The museum is usually closed on Wednesdays but is open for pre-arranged tours. Our tour was supposed to start at 10am and last about 2 hours. In practice it started a bit late and finished at 1pm. Our guide covered the start of computing from the mechanical Bombe machine used to break the Enigma code via Colossus which broke the Lorenz code, the Harwell machine later called Witch and the Edsac computer. These were all valve based digital computers with very limited power and memory measured in a few thousand bytes rather than the current millions and billions of bytes. We then moved onto transistor based computers. We were shown magnetic core memory and early disks. The latter were about 1 metre in diameter and storing 200 megabytes where current disk drives hold terabytes of data and are about 5 cm diameter.
We finished at the internet display area. The only part there wasn't time to cover was the history of software section which was a bit of a disappointment to the ex-programmers in our group.
Our guide was excellent and was ready to answer all our questions. We had not realised we had overrun our alloted time by almost an hour.
At 1pm we went for lunch in a 40s-themed local hostelry, the Eight Belles. Afterwards, three of us decided to travel home but the others returned to the Park to visit the Amatuer Radio Museum within Bletchley Park but were unable to get in without paying the full £17.50 Bletchley entrance fee.
Thursday 24th May 2018. Bristol docks, Temple Meads Station and Clifton Suspension Bridge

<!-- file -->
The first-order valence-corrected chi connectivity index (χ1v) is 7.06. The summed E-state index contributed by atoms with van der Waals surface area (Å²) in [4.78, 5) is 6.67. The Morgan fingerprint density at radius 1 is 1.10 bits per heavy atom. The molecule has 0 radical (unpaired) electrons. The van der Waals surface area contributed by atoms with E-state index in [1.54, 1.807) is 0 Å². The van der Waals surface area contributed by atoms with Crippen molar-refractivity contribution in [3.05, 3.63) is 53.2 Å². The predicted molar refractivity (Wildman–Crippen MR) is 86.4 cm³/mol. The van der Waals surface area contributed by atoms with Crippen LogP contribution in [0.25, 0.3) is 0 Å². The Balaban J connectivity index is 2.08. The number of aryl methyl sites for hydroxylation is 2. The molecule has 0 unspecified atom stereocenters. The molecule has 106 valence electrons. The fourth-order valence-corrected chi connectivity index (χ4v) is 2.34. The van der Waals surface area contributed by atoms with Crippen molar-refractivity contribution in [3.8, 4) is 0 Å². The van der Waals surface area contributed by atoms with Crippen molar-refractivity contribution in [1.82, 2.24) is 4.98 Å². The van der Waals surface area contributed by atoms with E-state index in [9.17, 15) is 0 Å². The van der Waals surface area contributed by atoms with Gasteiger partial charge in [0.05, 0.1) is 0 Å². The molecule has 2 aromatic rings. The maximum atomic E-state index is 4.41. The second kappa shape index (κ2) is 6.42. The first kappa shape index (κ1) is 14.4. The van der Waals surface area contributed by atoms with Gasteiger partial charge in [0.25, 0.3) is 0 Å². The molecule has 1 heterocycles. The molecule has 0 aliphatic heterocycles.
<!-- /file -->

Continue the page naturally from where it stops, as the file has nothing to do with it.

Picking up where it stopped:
This month we joined the History Group for the coach trip to Bristol.
A full turnout of more than 50 members assembled at the Royal Hotel car park at 7.50 am on a chilly morning (after all the previous hot weather) for the coach ride to Bristol to see some of Isambard Brunel's finest works. Despite the rush hour traffic around Birmingham and a comfort stop on the way, we were no more than a few minutes late getting to Clifton Suspension Bridge. The threatened torrential rain held off to allow us to walk over the bridge and up to the view point overlooking it. However the overcast skies did not give us as good a view as it could, but the bridge spanning the gorge is still spectacular.
A short drive took us on to the SS Great Britain where we were booked in for a guided tour. Some took the opportunity (rarely missed) to grab a coffee or bite to eat. As we were such a large group we went round in two parties. Our guide told us of the construction, history and eventual preservation of the ship and was excellent at describing the conditions aboard for both the 1st and 3rd class passengers on Great Britain's many Atlantic crossings. It was also used for many years to carry immigrants to Australia, as a troop transport in the Crimea War and as a bulk coal carrier.
Some stayed to investigate the newly-opened Brunel museum whilst others took the bus or ferry-boat into Bristol city centre whilst yet others visited Brunel's original Great Western Railway terminus building at Temple Meads which is no longer used by Network Rail. Unfortunately for the last group, access to the main train shed was not possible as it was being used for university exams. However whilst Colin was giving us a guided tour of the outside, we were offered the chance to see into the cellars under the station which used to house the ash pits and are now used as a music, arts and theatre venue.
A guided tour of the engine shed and GWR offices concentrated mostly on the start-up companies working there now, and less on the building itself, but we did get to sit in Brunel's board room and visit the rarely seen attic space.